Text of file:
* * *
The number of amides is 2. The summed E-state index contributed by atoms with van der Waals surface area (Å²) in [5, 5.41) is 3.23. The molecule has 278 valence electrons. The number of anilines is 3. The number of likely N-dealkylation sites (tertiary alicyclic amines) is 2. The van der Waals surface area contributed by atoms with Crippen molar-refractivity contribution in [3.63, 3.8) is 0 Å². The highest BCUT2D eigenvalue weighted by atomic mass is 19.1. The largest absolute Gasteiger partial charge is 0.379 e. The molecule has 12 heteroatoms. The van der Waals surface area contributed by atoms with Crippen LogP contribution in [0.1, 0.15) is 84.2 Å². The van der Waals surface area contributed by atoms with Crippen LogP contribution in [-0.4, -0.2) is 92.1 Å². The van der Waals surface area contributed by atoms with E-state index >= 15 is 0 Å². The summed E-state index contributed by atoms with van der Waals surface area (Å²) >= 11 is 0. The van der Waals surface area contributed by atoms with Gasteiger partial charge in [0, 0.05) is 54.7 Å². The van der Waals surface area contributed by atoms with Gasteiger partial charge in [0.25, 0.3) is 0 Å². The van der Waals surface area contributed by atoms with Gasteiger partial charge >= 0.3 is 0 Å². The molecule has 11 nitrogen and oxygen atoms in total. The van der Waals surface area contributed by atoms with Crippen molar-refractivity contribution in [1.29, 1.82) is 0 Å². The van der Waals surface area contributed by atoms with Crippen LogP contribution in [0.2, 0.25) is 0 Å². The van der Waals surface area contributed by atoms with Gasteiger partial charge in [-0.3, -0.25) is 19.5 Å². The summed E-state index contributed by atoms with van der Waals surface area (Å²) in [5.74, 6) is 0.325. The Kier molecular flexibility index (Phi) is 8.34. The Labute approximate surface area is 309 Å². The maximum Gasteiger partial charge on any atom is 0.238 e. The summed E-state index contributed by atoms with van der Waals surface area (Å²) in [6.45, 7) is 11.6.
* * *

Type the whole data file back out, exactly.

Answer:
The number of amides is 2. The summed E-state index contributed by atoms with van der Waals surface area (Å²) in [5, 5.41) is 3.23. The molecule has 278 valence electrons. The number of anilines is 3. The number of likely N-dealkylation sites (tertiary alicyclic amines) is 2. The van der Waals surface area contributed by atoms with Crippen molar-refractivity contribution in [3.63, 3.8) is 0 Å². The highest BCUT2D eigenvalue weighted by atomic mass is 19.1. The largest absolute Gasteiger partial charge is 0.379 e. The molecule has 12 heteroatoms. The van der Waals surface area contributed by atoms with Crippen LogP contribution in [0.1, 0.15) is 84.2 Å². The van der Waals surface area contributed by atoms with Crippen LogP contribution in [-0.4, -0.2) is 92.1 Å². The van der Waals surface area contributed by atoms with E-state index >= 15 is 0 Å². The summed E-state index contributed by atoms with van der Waals surface area (Å²) >= 11 is 0. The van der Waals surface area contributed by atoms with Gasteiger partial charge in [0, 0.05) is 54.7 Å². The van der Waals surface area contributed by atoms with Gasteiger partial charge in [0.25, 0.3) is 0 Å². The van der Waals surface area contributed by atoms with Gasteiger partial charge >= 0.3 is 0 Å². The molecule has 11 nitrogen and oxygen atoms in total. The van der Waals surface area contributed by atoms with Crippen molar-refractivity contribution in [1.29, 1.82) is 0 Å². The van der Waals surface area contributed by atoms with Crippen LogP contribution in [0.2, 0.25) is 0 Å². The van der Waals surface area contributed by atoms with Gasteiger partial charge in [-0.3, -0.25) is 19.5 Å². The summed E-state index contributed by atoms with van der Waals surface area (Å²) in [5.74, 6) is 0.325. The Kier molecular flexibility index (Phi) is 8.34. The Labute approximate surface area is 309 Å². The maximum Gasteiger partial charge on any atom is 0.238 e. The summed E-state index contributed by atoms with van der Waals surface area (Å²) in [6.45, 7) is 11.6.